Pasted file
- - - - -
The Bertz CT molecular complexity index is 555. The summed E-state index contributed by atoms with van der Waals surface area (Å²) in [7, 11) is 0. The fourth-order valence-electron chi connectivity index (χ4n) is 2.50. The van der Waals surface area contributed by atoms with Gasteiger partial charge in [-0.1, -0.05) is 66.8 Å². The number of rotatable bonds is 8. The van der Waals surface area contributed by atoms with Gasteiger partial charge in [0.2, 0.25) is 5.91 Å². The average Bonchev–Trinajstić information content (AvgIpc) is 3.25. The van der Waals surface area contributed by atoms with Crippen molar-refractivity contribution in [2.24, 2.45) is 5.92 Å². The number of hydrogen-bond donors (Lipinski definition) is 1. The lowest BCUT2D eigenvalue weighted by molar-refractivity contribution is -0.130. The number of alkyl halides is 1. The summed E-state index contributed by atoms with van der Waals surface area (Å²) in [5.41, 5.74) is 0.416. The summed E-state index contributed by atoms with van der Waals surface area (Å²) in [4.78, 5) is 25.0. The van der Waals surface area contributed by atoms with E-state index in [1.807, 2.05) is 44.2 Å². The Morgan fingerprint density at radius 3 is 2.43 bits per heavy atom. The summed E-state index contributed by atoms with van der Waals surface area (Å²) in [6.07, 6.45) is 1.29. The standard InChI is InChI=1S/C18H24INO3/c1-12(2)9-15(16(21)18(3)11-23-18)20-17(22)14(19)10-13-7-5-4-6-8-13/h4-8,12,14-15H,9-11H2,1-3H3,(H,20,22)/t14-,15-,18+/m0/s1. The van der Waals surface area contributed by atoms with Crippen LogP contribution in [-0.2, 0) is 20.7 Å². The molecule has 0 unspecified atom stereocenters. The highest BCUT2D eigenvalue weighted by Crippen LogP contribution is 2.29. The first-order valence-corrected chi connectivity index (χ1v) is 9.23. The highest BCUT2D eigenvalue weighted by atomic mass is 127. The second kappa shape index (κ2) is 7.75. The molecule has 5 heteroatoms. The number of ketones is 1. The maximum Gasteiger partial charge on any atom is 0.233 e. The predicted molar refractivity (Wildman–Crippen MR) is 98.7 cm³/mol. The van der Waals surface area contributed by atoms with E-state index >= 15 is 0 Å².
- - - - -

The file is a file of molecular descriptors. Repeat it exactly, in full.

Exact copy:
The Bertz CT molecular complexity index is 555. The summed E-state index contributed by atoms with van der Waals surface area (Å²) in [7, 11) is 0. The fourth-order valence-electron chi connectivity index (χ4n) is 2.50. The van der Waals surface area contributed by atoms with Gasteiger partial charge in [-0.1, -0.05) is 66.8 Å². The number of rotatable bonds is 8. The van der Waals surface area contributed by atoms with Gasteiger partial charge in [0.2, 0.25) is 5.91 Å². The average Bonchev–Trinajstić information content (AvgIpc) is 3.25. The van der Waals surface area contributed by atoms with Crippen molar-refractivity contribution in [2.24, 2.45) is 5.92 Å². The number of hydrogen-bond donors (Lipinski definition) is 1. The lowest BCUT2D eigenvalue weighted by molar-refractivity contribution is -0.130. The number of alkyl halides is 1. The summed E-state index contributed by atoms with van der Waals surface area (Å²) in [5.41, 5.74) is 0.416. The summed E-state index contributed by atoms with van der Waals surface area (Å²) in [4.78, 5) is 25.0. The van der Waals surface area contributed by atoms with E-state index in [1.807, 2.05) is 44.2 Å². The Morgan fingerprint density at radius 3 is 2.43 bits per heavy atom. The summed E-state index contributed by atoms with van der Waals surface area (Å²) in [6.07, 6.45) is 1.29. The standard InChI is InChI=1S/C18H24INO3/c1-12(2)9-15(16(21)18(3)11-23-18)20-17(22)14(19)10-13-7-5-4-6-8-13/h4-8,12,14-15H,9-11H2,1-3H3,(H,20,22)/t14-,15-,18+/m0/s1. The van der Waals surface area contributed by atoms with Crippen LogP contribution in [-0.2, 0) is 20.7 Å². The molecule has 0 unspecified atom stereocenters. The highest BCUT2D eigenvalue weighted by Crippen LogP contribution is 2.29. The first-order valence-corrected chi connectivity index (χ1v) is 9.23. The highest BCUT2D eigenvalue weighted by atomic mass is 127. The second kappa shape index (κ2) is 7.75. The molecule has 5 heteroatoms. The number of ketones is 1. The maximum Gasteiger partial charge on any atom is 0.233 e. The predicted molar refractivity (Wildman–Crippen MR) is 98.7 cm³/mol. The van der Waals surface area contributed by atoms with E-state index >= 15 is 0 Å².